Statistical analyses were carried out using R version 3.5.0 software package and MS Office Excel. With regard to all variables under study, basic metrics of descriptive statistics were used i.e. arithmetic mean, standard deviation, minimum and maximum for the entire group. The comparison of characteristics between the groups was preceded by the Kolmogorov–Smirnov test, with a view to assessing normality of the distribution. When the distribution was normal, the Welch test was applied, whereas otherwise the non-parametric Mann–Whitney-Wilcoxon test was used. Impact of such variables as gender, BMI, and adipose tissue content on the foot load distribution was assessed through the linear mixed models. The assessment of foot loading was analysed in terms of normal distribution. For most variables the Box–Cox transformation was applied. The assessment of several foot zones required the application of Šidák correction for multiple comparisons.

The compliance statement

All research methods comprised in the study protocol were pursued/implemented in full compliance with pertinent guidelines, regulations, and applicable legislation in place.

Ethics approval

The study design and protocol was granted approval and duly endorsed by the Bioethics Review Committee, established in pursuance of pertinent statutory constraints at the Faculty of Medicine and Health Sciences, The Jan Kochanowski University in Kielce, Poland, following rigorous appraisal of the investigators' application for ethics approval, carried out on June 20, 2016 (Ethics Approval Ref. No. 26/2016).

Informed consent

Written informed consent was obtained from the parents/guardians of the minor study subjects for their attendance in the study protocol. It was based on the detailed information on the actual aims and research methods to be used, having prior been furnished to them by the authors.


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The Authors should very much like to express their appreciation to all children and their parents for their committed involvement in the study protocol, despite numerous inconveniences throughout. The Project is supported under the programme established by the Minister of Science and Higher Education—“Regional Initiative of Excellence”—spanning the period 2019–2022; Project No 024/RID/ 2018/19; amount of financing allocated: PLN 11 999 000.00.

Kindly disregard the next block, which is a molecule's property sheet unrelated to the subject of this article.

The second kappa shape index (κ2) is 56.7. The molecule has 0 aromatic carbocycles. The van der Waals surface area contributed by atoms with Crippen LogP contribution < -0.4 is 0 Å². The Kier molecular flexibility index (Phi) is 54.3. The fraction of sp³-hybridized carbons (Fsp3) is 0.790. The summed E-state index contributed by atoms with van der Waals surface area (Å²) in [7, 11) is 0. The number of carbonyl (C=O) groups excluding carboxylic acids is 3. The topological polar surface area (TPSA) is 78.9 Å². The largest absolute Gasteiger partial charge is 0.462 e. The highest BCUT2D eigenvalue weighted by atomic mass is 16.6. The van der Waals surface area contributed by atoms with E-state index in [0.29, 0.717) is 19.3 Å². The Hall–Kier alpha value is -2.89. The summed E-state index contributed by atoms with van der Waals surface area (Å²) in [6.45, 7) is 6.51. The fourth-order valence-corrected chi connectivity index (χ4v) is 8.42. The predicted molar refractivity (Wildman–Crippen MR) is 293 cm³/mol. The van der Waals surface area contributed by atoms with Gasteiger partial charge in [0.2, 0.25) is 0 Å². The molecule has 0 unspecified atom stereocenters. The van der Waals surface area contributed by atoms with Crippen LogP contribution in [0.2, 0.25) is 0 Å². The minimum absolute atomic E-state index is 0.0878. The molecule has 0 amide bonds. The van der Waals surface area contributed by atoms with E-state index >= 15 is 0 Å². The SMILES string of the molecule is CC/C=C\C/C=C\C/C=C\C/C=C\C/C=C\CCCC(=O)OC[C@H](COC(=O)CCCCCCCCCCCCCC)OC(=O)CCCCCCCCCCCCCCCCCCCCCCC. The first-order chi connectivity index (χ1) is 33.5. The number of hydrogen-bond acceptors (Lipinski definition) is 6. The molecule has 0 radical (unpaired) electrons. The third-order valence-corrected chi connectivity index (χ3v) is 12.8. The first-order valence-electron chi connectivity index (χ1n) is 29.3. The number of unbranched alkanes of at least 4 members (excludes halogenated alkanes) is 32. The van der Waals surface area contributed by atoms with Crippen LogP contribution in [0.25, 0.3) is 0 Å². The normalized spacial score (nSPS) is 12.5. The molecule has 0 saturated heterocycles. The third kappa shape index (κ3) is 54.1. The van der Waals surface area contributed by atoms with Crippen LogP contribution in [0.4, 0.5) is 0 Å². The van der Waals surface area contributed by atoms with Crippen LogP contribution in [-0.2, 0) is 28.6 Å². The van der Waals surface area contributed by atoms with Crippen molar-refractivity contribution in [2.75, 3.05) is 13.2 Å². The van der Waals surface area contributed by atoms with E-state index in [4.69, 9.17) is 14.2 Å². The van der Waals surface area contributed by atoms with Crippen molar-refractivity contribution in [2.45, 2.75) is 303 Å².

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Authors and Affiliations



Conceptualization, B.S-W. and M.Z. Methodology, B.S-W., and M.Z. Software, B.S-W., P.S. Validation, B-S.W., I.K., and M.Z. Formal analysis, B.S.-W., P.S. and M.Z. Resources, B.S-W., P.S. Data curation, B.S.W., P.S., I.K. Writing—original draft, B.S.W. and M.Z. Writing, review, and editing, M.Z. Visualization, B.S.W., P.S. Supervision, P.S., I.K. Project administration, B.S.W., I.K., Funding acquisition, B.S.W and M.Z. All Authors have read and endorsed the concluding version of the manuscript.

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Correspondence to Marek Zak.

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Szczepanowska-Wolowiec, B., Sztandera, P., Kotela, I. et al. Body weight-dependent foot loads, assessed in terms of BMI and adiposity, in school-aged children: a cross sectional study. Sci Rep 10, 12360 (2020).